Location: Bryce Canyon, Utah
Bryce Canyon National Park under a new moon is a one-of-a-kind sight. At this elevation and proximity to the nearest city, it's a great place to capture the Milky Way Galaxy. For the image above, I wanted a colorful and updated version of my last unicorn I did years ago. This time I decided to mix it up a bit and brought a Vixen Polarie Star-Tracker to get the stars looking incredibly bright.
The way this device functions is that you first align it by attaching it to a tripod and then pointing it towards (Polaris) the North Star. After it's aligned, you mount a camera to the device and it will rotate slightly to match the movement of stars. You'll notice some slight light trails in the lower left of my 'Space Unicorn' image above, those are lights in the distance (on Earth) that the star tracker has rotated to compensate for the stars.
The same location during the day makes for a layered amphitheater of giant hoodoos and other interesting geological formations carved out of the sandstone, great colors.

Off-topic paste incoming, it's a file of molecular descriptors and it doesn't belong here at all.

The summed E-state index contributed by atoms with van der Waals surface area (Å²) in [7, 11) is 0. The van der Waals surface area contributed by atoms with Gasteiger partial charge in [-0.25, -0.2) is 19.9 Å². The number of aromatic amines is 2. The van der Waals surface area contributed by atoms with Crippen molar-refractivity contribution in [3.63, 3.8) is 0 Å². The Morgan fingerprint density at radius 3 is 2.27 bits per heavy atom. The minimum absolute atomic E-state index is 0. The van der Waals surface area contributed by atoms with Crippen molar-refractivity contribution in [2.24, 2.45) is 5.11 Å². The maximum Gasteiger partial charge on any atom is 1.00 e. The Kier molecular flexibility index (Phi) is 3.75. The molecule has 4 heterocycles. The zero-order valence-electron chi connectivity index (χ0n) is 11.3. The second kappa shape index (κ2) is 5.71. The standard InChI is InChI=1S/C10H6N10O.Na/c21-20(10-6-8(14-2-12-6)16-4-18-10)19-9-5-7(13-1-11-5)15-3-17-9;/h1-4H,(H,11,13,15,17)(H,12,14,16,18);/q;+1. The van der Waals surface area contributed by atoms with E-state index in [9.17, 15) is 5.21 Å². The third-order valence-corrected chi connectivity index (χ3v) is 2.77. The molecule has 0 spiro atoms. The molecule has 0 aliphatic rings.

Along the road we stopped at a recovering burned forest, the light looked great during golden hour, so Astro Bandit and I could not resist a bit of exploration.
One important thing to mention about Bryce Canyon is the effect of elevation on the weather. At most of the places on our Southwestern road trip we encountered very warm weather. Bryce was the exception - the temperature was warm during the day but dropped to around 34 degrees at night. If you do choose to visit, pack something warm enough to sleep comfortably if you are camping.
We slept in a tipi this night, but some jerk outside would not shut up with his obnoxious flute!
No but seriously, this kitsch tipi was interesting to sleep in for the night, but I would not recommend staying in it due to how close it is to the main road entering Bryce Canyon, cars would go by and wake us up easily. It would be fun for kids and it's easy access to park, but not great for sleep.
Outside, the Milky Way was putting on a show over the hoodoo amphitheater, naturally I went on a little night-hike.
I was surprised by how many other night-photographers were out hiking in these pitch-black conditions and light-painting from different locations within the canyon! It was difficult to photograph long exposures in this location due to how many other people were attempting similar style images with different photo settings. Next time I'll bring a Bullhorn and tell them "You down right, yes you, go easy on that light buddy!", the modern equivalent of this classic scene from Midnight Cowboy. I'm photographing here!
At the top of the canyon there's a great little classroom-style sitting area, so I took advantage of it with my teacher and students drawing. May I present, 'Schooled on Space':